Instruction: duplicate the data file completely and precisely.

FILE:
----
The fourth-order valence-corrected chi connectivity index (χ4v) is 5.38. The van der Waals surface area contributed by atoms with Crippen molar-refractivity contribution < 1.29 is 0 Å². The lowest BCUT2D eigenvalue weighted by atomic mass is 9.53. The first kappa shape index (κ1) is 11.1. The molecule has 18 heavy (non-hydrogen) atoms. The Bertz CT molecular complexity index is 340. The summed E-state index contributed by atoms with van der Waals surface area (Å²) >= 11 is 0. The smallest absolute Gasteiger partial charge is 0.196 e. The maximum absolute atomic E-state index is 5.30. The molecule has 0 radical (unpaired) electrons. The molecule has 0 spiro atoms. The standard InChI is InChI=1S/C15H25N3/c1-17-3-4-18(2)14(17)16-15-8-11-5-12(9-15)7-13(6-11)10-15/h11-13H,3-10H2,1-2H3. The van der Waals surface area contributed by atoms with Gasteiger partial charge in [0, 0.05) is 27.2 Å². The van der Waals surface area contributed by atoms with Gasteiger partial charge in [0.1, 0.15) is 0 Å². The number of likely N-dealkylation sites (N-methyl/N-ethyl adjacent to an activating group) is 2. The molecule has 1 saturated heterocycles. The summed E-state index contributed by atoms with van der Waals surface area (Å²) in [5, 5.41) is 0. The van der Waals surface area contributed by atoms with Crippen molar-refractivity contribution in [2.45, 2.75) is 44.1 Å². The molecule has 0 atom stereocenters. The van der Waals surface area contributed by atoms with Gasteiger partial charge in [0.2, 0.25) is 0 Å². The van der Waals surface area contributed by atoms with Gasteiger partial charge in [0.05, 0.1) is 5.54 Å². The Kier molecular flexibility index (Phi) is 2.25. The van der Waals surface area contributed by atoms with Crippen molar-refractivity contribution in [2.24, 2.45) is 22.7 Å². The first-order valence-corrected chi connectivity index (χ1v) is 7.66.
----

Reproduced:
The fourth-order valence-corrected chi connectivity index (χ4v) is 5.38. The van der Waals surface area contributed by atoms with Crippen molar-refractivity contribution < 1.29 is 0 Å². The lowest BCUT2D eigenvalue weighted by atomic mass is 9.53. The first kappa shape index (κ1) is 11.1. The molecule has 18 heavy (non-hydrogen) atoms. The Bertz CT molecular complexity index is 340. The summed E-state index contributed by atoms with van der Waals surface area (Å²) >= 11 is 0. The smallest absolute Gasteiger partial charge is 0.196 e. The maximum absolute atomic E-state index is 5.30. The molecule has 0 radical (unpaired) electrons. The molecule has 0 spiro atoms. The standard InChI is InChI=1S/C15H25N3/c1-17-3-4-18(2)14(17)16-15-8-11-5-12(9-15)7-13(6-11)10-15/h11-13H,3-10H2,1-2H3. The van der Waals surface area contributed by atoms with Gasteiger partial charge in [0, 0.05) is 27.2 Å². The van der Waals surface area contributed by atoms with Gasteiger partial charge in [0.1, 0.15) is 0 Å². The number of likely N-dealkylation sites (N-methyl/N-ethyl adjacent to an activating group) is 2. The molecule has 1 saturated heterocycles. The summed E-state index contributed by atoms with van der Waals surface area (Å²) in [5, 5.41) is 0. The van der Waals surface area contributed by atoms with Crippen molar-refractivity contribution in [2.45, 2.75) is 44.1 Å². The molecule has 0 atom stereocenters. The van der Waals surface area contributed by atoms with Gasteiger partial charge in [0.2, 0.25) is 0 Å². The van der Waals surface area contributed by atoms with Gasteiger partial charge in [0.05, 0.1) is 5.54 Å². The Kier molecular flexibility index (Phi) is 2.25. The van der Waals surface area contributed by atoms with Crippen molar-refractivity contribution in [2.24, 2.45) is 22.7 Å². The first-order valence-corrected chi connectivity index (χ1v) is 7.66.